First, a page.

Medical Malpractice

Grieving Parent’s Use Their Daughter’s Death to Change Medical Malpractice Legislation

Malpractice

Drew Martin is determined that his daughter didn’t die in vain. He is using his grief and the circumstances surrounding his daughter’s death to urge lawmakers in Wisconsin and the rest of the United States to, “create a system of accountability (so) there will be fewer parents sent home with keepsakes” instead of their children.

When Martin’s daughter, Grace Magdalena, was born, she wasn’t breathing and lacked a heartbeat. The birthing staff was able to revive the newborn and hurried her into surgery to deal with hemorrhaging. Grace survived the surgery, but her doctors weren’t optimistic and told her parents she was severely brain damaged and would never be able to live a normal life and would require intense care for the rest of her life. The Martin’s made the painful decision to remove her breathing tube. Grace passed away when she was just seven days old.

The decision to remove the breathing tube made it difficult for the Martins to find a lawyer willing to handle the medical malpractice case. But after doing some research, they discovered that current medical malpractice laws make it in the hospital’s best interest if the child dies as opposed to living out their life. Medical malpractice settlements are currently capped, whereas if the patient lived, the hospital would be forced to cover the living expenses of the patient. The companionship damages is limited to $500,000 in cases where a child dies. An additional $750,000 can be added for pain and suffering. The problem with the caps is that by the time the case goes to trial, it’s not uncommon for the prosecuting legal team to have spent $100,000 preparing for the case.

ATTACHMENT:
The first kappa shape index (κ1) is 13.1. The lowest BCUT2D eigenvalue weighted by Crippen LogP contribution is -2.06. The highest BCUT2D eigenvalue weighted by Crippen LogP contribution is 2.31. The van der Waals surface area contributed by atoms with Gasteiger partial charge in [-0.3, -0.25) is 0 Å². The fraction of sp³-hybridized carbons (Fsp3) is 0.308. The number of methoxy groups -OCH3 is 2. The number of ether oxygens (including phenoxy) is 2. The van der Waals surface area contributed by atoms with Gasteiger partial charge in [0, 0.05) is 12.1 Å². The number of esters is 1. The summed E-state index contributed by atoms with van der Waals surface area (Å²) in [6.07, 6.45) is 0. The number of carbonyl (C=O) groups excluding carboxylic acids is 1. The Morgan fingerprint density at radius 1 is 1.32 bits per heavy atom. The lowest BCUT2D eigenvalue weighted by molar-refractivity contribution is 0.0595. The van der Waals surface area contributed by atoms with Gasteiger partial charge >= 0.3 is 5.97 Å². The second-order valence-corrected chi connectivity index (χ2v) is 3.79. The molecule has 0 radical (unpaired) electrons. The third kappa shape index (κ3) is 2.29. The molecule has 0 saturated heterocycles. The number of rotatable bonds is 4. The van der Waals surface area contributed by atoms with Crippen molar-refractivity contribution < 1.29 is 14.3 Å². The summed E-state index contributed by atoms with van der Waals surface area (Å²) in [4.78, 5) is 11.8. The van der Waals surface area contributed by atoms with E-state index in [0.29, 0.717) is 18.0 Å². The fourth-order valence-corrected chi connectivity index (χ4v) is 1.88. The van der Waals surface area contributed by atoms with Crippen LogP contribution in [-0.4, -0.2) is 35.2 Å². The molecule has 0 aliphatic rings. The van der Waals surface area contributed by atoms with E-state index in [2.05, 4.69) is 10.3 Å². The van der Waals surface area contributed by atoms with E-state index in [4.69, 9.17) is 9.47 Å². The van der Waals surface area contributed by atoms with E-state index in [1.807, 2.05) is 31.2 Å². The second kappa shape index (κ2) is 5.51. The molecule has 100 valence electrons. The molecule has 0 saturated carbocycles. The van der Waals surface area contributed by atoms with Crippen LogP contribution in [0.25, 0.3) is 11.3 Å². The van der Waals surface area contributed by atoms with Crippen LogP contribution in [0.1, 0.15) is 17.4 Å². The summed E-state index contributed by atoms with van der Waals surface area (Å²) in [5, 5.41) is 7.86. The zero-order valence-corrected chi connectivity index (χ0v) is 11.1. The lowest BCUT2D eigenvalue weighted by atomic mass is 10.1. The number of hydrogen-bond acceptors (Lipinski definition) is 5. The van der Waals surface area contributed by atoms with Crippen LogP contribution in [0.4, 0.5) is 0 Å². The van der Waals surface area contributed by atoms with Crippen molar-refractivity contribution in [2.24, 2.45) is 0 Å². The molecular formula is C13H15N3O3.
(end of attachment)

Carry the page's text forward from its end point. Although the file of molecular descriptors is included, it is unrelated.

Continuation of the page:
Drew Martin and his wife have partnered with Senator Nikiya Harris Dodd to create a bill that, if passed, grants parents the right to sue attending medical staff when a child under the age of 28 passes away as a result of medical malpractice. The proposed bill is titled Erin’s Law in honor of Erin Rice, a young woman who passed away after she was misdiagnosed.

Current laws and legislation allow parents to sue for medical malpractice in their children’s names, but only if the child is a minor, an issue that has haunted many parents who are unable to seek justice on their older children’s behalf.

Although the Martin’s situation would not have been changed by Erin’s Law, Senator Dodd asked them to be involved in the proposal in an attempt to help set the stage to open the door for future legislation involving children and medical malpractice laws, including those that would ask for higher settlements.

Medical malpractice is a slippery slope and it’s estimated that 80% of the law suits fail to generate a settlement. If someone you love has died as a result of a medical mistake, you want to be one of the 20% that receives a settlement, which means you need the assistance of a good NYC wrongful death lawyer. The NYC wrongful death lawyer will examine the details of the case, conduct a thorough investigation, and provide unwavering support throughout the entire experience. The odds of you winning your medical malpractice case increase when you have a top notch NYC wrongful death lawyer in your corner.

Published: August 9, 2015 | Comments: 0